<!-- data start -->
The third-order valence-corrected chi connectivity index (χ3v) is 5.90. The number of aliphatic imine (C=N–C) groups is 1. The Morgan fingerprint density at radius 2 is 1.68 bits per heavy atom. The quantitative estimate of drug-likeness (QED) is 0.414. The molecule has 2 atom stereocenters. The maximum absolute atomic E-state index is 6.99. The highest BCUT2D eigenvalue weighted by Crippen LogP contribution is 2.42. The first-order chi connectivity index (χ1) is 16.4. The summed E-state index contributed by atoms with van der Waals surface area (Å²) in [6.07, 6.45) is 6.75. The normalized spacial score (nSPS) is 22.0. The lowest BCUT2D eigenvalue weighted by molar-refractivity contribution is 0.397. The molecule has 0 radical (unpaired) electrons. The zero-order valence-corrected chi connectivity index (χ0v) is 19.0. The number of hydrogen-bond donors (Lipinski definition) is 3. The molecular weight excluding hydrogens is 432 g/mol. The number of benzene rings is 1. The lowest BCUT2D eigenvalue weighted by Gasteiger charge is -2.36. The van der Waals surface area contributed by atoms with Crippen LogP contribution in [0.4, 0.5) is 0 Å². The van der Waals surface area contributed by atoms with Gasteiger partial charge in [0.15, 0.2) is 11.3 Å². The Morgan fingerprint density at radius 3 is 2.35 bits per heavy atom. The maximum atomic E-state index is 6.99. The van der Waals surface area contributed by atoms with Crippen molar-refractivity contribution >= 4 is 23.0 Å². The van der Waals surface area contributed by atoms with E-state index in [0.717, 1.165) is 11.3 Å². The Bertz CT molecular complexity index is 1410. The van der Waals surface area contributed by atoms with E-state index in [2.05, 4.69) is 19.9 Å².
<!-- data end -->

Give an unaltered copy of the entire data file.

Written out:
The third-order valence-corrected chi connectivity index (χ3v) is 5.90. The number of aliphatic imine (C=N–C) groups is 1. The Morgan fingerprint density at radius 2 is 1.68 bits per heavy atom. The quantitative estimate of drug-likeness (QED) is 0.414. The molecule has 2 atom stereocenters. The maximum absolute atomic E-state index is 6.99. The highest BCUT2D eigenvalue weighted by Crippen LogP contribution is 2.42. The first-order chi connectivity index (χ1) is 16.4. The summed E-state index contributed by atoms with van der Waals surface area (Å²) in [6.07, 6.45) is 6.75. The normalized spacial score (nSPS) is 22.0. The lowest BCUT2D eigenvalue weighted by molar-refractivity contribution is 0.397. The molecule has 0 radical (unpaired) electrons. The zero-order valence-corrected chi connectivity index (χ0v) is 19.0. The number of hydrogen-bond donors (Lipinski definition) is 3. The molecular weight excluding hydrogens is 432 g/mol. The number of benzene rings is 1. The lowest BCUT2D eigenvalue weighted by Gasteiger charge is -2.36. The van der Waals surface area contributed by atoms with Crippen LogP contribution in [0.4, 0.5) is 0 Å². The van der Waals surface area contributed by atoms with Gasteiger partial charge in [0.15, 0.2) is 11.3 Å². The Morgan fingerprint density at radius 3 is 2.35 bits per heavy atom. The maximum atomic E-state index is 6.99. The van der Waals surface area contributed by atoms with Crippen molar-refractivity contribution >= 4 is 23.0 Å². The van der Waals surface area contributed by atoms with E-state index in [0.717, 1.165) is 11.3 Å². The Bertz CT molecular complexity index is 1410. The van der Waals surface area contributed by atoms with E-state index in [2.05, 4.69) is 19.9 Å².